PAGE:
Shohin Itoigawa juniper—

This little juniper was imported some years back through Brussel’s Bonsai. Itoigawa can grow for years with juvenile foliage before gaining the metabolic confidence to grow scale foliage again. Don’t cut too hard on them! And always leave lots of tip growth.

This client’s tree was fun to work on. Hope you enjoy the photos—

About 8" high before work began

View of the trunk. This tree was grown from a cutting and the trunk was wired when very young

After work. The shari was cleaned and a lime sulfur / water solution of 1:5 was applied. I like weaker dilutions for old shari so it does not look so harshly white.

13 Comments

  1. Very nice styling! Like it a lot…

  2. Peter Chapman says:

    Very nice, Michael! I love how the foliage compliments the movement in the trunk. Great balance. And how did they get such incredible nebari in a juniper?

  3. Very nice work, Michael. I always consider it an accomplishment when a shohin bonsai, styled, looks as though it could be a 90cm specimen. The material was superb, but you simply do nice work. Good on ya.

  4. Sen says:

    The trunk is interesting-like the curves.

  5. kinohitto says:

    The tree looks very nice. Good proportion and balance after the styling.

    I am looking forward to see how this tree progresses…

  6. Daniel Dolan says:

    Michael:

    Dan Dolan…..Chicago….Midwest Bonsai Society, we met last year.
    Always enjoys your Blog….beautiful tree.
    What does “leave a lot of tip growth” mean? I recall during your refinement presentation in Chicago in 2010 you commented on pinching Shimpaku Junipers. I thought I recalled you saying that it does not really encourage back budding as we are often told with almost any tree. Does this mean you don’t pinch those tips?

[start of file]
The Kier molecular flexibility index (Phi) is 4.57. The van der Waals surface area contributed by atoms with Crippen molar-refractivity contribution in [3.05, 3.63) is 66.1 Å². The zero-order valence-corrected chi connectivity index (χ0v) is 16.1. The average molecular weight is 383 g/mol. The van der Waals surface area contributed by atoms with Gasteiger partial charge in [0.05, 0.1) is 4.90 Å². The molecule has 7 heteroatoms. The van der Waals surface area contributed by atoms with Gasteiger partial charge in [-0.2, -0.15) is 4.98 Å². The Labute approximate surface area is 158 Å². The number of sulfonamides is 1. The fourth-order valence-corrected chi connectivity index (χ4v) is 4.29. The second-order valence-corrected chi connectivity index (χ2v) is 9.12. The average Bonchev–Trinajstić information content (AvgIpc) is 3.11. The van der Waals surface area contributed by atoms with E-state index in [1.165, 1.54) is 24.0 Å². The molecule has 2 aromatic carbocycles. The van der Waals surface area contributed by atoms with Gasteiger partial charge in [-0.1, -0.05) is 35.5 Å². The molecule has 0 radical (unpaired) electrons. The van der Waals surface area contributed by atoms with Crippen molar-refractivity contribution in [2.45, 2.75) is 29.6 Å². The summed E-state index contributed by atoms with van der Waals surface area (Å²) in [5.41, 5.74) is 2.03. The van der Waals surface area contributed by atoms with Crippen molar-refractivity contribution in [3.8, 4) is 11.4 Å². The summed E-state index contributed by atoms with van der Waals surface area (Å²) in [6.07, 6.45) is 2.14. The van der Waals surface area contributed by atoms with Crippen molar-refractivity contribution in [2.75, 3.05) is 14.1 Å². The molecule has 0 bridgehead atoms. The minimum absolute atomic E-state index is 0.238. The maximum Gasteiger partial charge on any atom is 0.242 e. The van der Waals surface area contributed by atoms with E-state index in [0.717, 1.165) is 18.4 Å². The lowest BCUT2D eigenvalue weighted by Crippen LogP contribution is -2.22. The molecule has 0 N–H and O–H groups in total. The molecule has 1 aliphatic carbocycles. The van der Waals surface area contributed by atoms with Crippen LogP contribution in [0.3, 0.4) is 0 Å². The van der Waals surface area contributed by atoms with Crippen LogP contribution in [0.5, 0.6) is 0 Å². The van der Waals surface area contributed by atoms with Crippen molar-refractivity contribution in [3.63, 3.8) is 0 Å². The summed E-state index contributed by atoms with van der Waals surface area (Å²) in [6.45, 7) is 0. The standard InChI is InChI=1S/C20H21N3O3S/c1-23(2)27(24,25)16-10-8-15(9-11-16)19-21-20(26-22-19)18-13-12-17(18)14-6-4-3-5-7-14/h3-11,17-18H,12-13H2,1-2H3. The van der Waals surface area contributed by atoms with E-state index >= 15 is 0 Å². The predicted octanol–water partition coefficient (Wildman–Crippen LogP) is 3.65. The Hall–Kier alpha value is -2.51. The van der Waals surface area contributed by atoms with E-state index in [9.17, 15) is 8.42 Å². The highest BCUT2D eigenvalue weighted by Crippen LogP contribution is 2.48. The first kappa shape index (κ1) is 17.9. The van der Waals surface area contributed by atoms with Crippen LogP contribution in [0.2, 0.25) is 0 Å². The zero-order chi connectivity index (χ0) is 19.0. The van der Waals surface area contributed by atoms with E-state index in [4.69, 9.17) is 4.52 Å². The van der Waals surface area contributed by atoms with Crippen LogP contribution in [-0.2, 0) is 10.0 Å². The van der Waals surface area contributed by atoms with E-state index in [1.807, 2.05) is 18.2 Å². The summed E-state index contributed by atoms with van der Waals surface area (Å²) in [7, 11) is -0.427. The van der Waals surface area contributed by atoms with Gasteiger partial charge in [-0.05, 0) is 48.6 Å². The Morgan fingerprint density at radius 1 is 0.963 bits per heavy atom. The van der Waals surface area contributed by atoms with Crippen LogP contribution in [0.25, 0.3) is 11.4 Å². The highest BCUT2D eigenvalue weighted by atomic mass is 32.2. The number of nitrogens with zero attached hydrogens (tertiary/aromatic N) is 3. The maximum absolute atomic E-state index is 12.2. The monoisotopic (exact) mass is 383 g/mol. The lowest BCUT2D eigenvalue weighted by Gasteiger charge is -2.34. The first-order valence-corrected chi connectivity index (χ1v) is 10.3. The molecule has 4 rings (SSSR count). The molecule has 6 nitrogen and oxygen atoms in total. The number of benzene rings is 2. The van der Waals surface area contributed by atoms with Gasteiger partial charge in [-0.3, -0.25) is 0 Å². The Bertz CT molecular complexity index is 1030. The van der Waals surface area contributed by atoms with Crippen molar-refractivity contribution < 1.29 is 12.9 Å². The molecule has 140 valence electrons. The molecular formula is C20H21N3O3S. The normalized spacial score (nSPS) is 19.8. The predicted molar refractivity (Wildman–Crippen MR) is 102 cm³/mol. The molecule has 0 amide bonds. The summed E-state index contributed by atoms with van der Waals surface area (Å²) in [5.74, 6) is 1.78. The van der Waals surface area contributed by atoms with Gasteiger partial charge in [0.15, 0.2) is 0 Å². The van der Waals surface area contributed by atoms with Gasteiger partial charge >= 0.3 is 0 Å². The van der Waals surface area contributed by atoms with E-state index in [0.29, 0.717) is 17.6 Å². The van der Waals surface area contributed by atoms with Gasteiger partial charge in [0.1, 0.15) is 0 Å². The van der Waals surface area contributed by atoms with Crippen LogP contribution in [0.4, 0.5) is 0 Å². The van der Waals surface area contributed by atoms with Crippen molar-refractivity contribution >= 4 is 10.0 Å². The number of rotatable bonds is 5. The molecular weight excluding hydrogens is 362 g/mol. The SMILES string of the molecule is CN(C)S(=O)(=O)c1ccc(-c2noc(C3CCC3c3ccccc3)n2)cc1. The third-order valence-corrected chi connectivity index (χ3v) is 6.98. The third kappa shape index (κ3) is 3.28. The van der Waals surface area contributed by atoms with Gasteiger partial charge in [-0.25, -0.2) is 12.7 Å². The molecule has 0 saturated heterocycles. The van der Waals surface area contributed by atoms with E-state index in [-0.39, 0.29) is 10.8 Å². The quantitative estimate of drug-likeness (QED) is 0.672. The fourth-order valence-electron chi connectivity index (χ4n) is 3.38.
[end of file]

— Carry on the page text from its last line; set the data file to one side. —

Having the most difficulty sorting out how much to “thin” Shimpaku foliage prior to wiring. When I look at the dense “clouds” of foliage in the great Japanese trees…..they don’t seem open enough to let any light in at all.

    Or is it just a matter of timing and they are not always kept like this?

    Bonsai is not hard……listening to 15 people teach you Bonsai is hard.

    Best regards,

    D/D

    • crataegus says:

      Dan,
      Tricky as ever to explain with words what one does on a tree, but I’m game!

      I may have caused some confusion about ‘tip growth’. I’ll try to explain.

      The danger on scale junipers is pinching every live tip. That will weaken it. We’ll use shimpaku as our basic scale juniper to talk about. The best technique is to pinch or cut with scissors the more vigorous shoots that are growing outside of a foliage pad, or cloud. These are the ones that take off and will grow a branch if you let them. Behind them are the slowly growing shoots that form that soft pad. On normally growing trees the rapidly elongating shoots will need to be cut a couple times a year. The removal of these shoots—which might be anything from 1/2″ to 2″ long and may be numbering a few to ten per foliage pad—will redistribute the energy of the tree so it grows slowly and consistently around the tree. Eventually, the juniper will need to be restyled, as it will outgrow it’s form, so to speak. But pinching every last growing tip is the worst thing to do to a juniper. Only the strong ones that go charging off are the ones you cut or pinch.